Jewellery or jewelry /ˈdʒuːəl(ə)ri/ is small decorative items worn for personal adornment, such as brooches, rings, necklaces, earrings, and bracelets. Jewellery may be attached to the body or the clothes, and the term is restricted to durable ornaments, excluding flowers for example. For many centuries metal, often combined with gemstones, has been the normal material for jewellery, but other materials such as shells and other plant materials may be used. It is one of the oldest type of archaeological artefact – with 100,000-year-old beads made from Nassarius shells thought to be the oldest known jewellery. The basic forms of jewellery vary between cultures but are often extremely long-lived; in Western cultures the most common forms of jewellery listed above have persisted since ancient times, while other forms such as adornments for the nose or ankle, important in other cultues, are much less common.
Jewellery may be made from a wide range of materials, but gemstones and similar materials such as amber and coral, precious metals, beads, and shells have been widely used, and enamel has often been important. In most cultures jewellery can be understood as a status symbol, for its material properties, its patterns, or for meaningful symbols. Jewellery has been made to adorn nearly every body part, from hairpins to toe rings. The patterns of wearing jewellery between the sexes, and by children and older people can vary greatly between cultures, but adult women have been the most consistent wearers of jewellery; in modern Western culture the amount worn by adult males is relatively low compared with other cultures and other periods in Western culture.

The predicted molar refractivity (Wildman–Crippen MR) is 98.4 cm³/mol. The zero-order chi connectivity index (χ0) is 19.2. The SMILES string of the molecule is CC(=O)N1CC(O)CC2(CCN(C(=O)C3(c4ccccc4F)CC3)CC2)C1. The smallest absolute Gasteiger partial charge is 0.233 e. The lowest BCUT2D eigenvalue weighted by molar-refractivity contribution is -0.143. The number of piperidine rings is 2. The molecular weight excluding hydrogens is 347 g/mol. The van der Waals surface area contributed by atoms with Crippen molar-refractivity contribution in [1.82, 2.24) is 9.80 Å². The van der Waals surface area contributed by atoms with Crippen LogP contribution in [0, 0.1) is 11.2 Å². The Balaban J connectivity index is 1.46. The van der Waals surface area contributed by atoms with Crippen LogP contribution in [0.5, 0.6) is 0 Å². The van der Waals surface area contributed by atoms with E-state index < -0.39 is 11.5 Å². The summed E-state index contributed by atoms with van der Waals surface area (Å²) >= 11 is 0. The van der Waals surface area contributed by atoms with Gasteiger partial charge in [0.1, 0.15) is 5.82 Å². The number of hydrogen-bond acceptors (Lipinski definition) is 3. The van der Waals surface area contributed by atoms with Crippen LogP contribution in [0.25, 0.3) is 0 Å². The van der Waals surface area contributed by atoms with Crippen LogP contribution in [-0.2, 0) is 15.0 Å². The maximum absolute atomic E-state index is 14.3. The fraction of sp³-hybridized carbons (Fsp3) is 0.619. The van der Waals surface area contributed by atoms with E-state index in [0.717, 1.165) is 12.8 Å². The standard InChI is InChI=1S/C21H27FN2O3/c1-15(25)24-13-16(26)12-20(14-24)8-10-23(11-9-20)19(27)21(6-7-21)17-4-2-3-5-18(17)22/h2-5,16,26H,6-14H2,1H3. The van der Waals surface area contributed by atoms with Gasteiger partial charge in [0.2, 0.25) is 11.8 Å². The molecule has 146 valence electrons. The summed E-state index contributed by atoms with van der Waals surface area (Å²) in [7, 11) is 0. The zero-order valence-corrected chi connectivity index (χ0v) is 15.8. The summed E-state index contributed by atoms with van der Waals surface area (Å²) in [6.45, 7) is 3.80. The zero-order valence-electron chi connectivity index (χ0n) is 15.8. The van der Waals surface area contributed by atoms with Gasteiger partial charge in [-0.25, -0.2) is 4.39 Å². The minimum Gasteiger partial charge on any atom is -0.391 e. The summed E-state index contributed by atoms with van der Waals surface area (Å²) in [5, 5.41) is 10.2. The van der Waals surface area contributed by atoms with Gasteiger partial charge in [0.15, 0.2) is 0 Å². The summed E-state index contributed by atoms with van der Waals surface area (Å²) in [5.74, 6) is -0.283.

The word jewellery itself is derived from the word jewel, which was anglicized from the Old French “jouel”, and beyond that, to the Latin word “jocale”, meaning plaything. In British English, it is spelled jewellery, while the spelling is jewelry in American English.